Protecting Adult Children with a Disability
One in four Americans has some kind of disability, and an increasing number of children are being diagnosed with some form of autism. The life expectancy for people with Down syndrome has increased from living to age 12 in the 1940s to nearly 60 today. Most children born with cerebral palsy live into their thirties. For parents of these children, it is more important than ever to create a plan and a community, says the article “How to build support system for adult children with disabilities” from The San Diego Union-Tribune.
Financial resources and support services need to be put into place, for when parents are no longer able to provide care. Here are the key points to address:
Preserving the child’s eligibility for government assistance programs, including Supplemental Security Income (SSI) and Medicaid, through the use of a Special Needs trust. Any amount of money can be placed in the trust, and the funds don’t count when determining eligibility. If parents leave money directly to a child with a disability, they will lose their ability to get SSI and Medicaid benefits.
Start early. A Third-Party Special Needs trust should be set up before the child turns 18. It doesn’t need to be funded, but it needs to be created.
Be a stickler for the rules. If the child receives SSI, money from the trust may not be used for food and housing, but it can be used for other costs, like therapies that are not covered by Medicaid, or even extras, like a cellphone or vacation. An experienced elder law attorney will be able to help the family with planning and learning the intricacies of these rules.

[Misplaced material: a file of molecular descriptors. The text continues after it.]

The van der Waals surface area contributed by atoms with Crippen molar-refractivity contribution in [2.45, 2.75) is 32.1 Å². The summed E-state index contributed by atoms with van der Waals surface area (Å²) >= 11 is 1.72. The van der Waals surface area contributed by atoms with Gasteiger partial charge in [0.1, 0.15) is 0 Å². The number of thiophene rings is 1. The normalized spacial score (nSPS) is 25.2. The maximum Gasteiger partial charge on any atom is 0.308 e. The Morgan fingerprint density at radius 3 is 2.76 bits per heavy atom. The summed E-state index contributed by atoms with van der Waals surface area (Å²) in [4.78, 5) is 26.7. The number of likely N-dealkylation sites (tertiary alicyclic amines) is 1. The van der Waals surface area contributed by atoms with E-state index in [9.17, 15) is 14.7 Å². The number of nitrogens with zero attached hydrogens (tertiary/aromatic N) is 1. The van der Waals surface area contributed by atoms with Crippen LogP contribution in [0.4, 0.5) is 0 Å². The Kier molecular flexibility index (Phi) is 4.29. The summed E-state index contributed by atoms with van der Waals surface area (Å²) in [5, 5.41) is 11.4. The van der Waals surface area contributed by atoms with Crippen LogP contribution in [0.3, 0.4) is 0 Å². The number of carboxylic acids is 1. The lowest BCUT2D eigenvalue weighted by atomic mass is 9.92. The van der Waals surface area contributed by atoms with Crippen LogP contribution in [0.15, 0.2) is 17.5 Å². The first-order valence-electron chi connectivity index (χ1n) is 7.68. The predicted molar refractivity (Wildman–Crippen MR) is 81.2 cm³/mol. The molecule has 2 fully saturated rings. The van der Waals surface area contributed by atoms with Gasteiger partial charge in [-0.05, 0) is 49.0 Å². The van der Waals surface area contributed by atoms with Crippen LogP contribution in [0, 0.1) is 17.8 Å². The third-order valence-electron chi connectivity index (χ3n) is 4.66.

Name a trustee and a successor trustee. Selecting someone to manage the trust on behalf of the child is a critical decision, and not always an easy one. The trustee should be someone responsible who cares about your child’s well-being. It could be a sibling, if the relationship is good, or a family member. The person should be younger than the parents, so they will be around after the parents have passed.
Open an ABLE Account—Achieving a Better Life Experience account. These are accounts that work in much the same way as a 529 account. They can be established for a disabled person at any time, but the child must have the qualifying disability before age 26. Money from a Special Needs trust can be moved into an ABLE account, and the beneficiary can use it for any qualified disability expense.
Prepare a letter of intent or guidance. This is not a legally binding document, but rather a way of sharing information with others about your child: their preferences, routines, comfort levels and wishes. It can also be used to provide information about caregivers, medical providers and others who are a good fit with your child. You may also wish to share information about what and who they don’t like. Update the letter every year or two.
Power of Attorney. Having a power of attorney for a disabled individual is far more flexible and less costly than a conservatorship or guardianship.
Housing options. Where will your child live? That depends on what kind of disability the child has and the family’s financial resources. Ideally, the child can transition from the family home to another place while the parents are still living. If feasible, the parents could leave the family home to the child in the Special Needs trust, but they’ll also need to leave enough money for ongoing expenses and maintenance of the house. Some disabled adults live in group home settings, where counselors and other staffers help residents live on their own.
An elder care lawyer will be able to connect the family with many different resources and help with creating a Special Needs trust.
Reference: The San Diego Union Tribune (Jan. 9, 2020) “How to build support system for adult children with disabilities”